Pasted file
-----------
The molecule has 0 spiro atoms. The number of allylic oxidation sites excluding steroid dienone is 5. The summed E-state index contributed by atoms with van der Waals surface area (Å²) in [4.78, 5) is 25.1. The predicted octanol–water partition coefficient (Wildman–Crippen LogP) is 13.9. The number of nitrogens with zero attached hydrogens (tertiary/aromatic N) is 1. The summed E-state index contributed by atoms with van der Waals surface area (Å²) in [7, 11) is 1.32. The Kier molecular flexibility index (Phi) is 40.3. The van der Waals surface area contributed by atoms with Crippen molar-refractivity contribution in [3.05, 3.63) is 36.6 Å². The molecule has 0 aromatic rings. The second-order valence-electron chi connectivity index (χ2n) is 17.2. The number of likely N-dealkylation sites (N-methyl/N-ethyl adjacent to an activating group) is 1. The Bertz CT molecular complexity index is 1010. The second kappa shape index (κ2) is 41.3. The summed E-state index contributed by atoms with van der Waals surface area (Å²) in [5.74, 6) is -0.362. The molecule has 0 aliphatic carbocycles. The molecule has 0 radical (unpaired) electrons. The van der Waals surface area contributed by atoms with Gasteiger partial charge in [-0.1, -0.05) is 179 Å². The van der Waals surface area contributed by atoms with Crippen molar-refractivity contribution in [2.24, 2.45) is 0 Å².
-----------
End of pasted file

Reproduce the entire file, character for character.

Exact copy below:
The molecule has 0 spiro atoms. The number of allylic oxidation sites excluding steroid dienone is 5. The summed E-state index contributed by atoms with van der Waals surface area (Å²) in [4.78, 5) is 25.1. The predicted octanol–water partition coefficient (Wildman–Crippen LogP) is 13.9. The number of nitrogens with zero attached hydrogens (tertiary/aromatic N) is 1. The summed E-state index contributed by atoms with van der Waals surface area (Å²) in [7, 11) is 1.32. The Kier molecular flexibility index (Phi) is 40.3. The van der Waals surface area contributed by atoms with Crippen molar-refractivity contribution in [3.05, 3.63) is 36.6 Å². The molecule has 0 aromatic rings. The second-order valence-electron chi connectivity index (χ2n) is 17.2. The number of likely N-dealkylation sites (N-methyl/N-ethyl adjacent to an activating group) is 1. The Bertz CT molecular complexity index is 1010. The second kappa shape index (κ2) is 41.3. The summed E-state index contributed by atoms with van der Waals surface area (Å²) in [5.74, 6) is -0.362. The molecule has 0 aliphatic carbocycles. The molecule has 0 radical (unpaired) electrons. The van der Waals surface area contributed by atoms with Gasteiger partial charge in [-0.1, -0.05) is 179 Å². The van der Waals surface area contributed by atoms with Crippen molar-refractivity contribution in [2.24, 2.45) is 0 Å².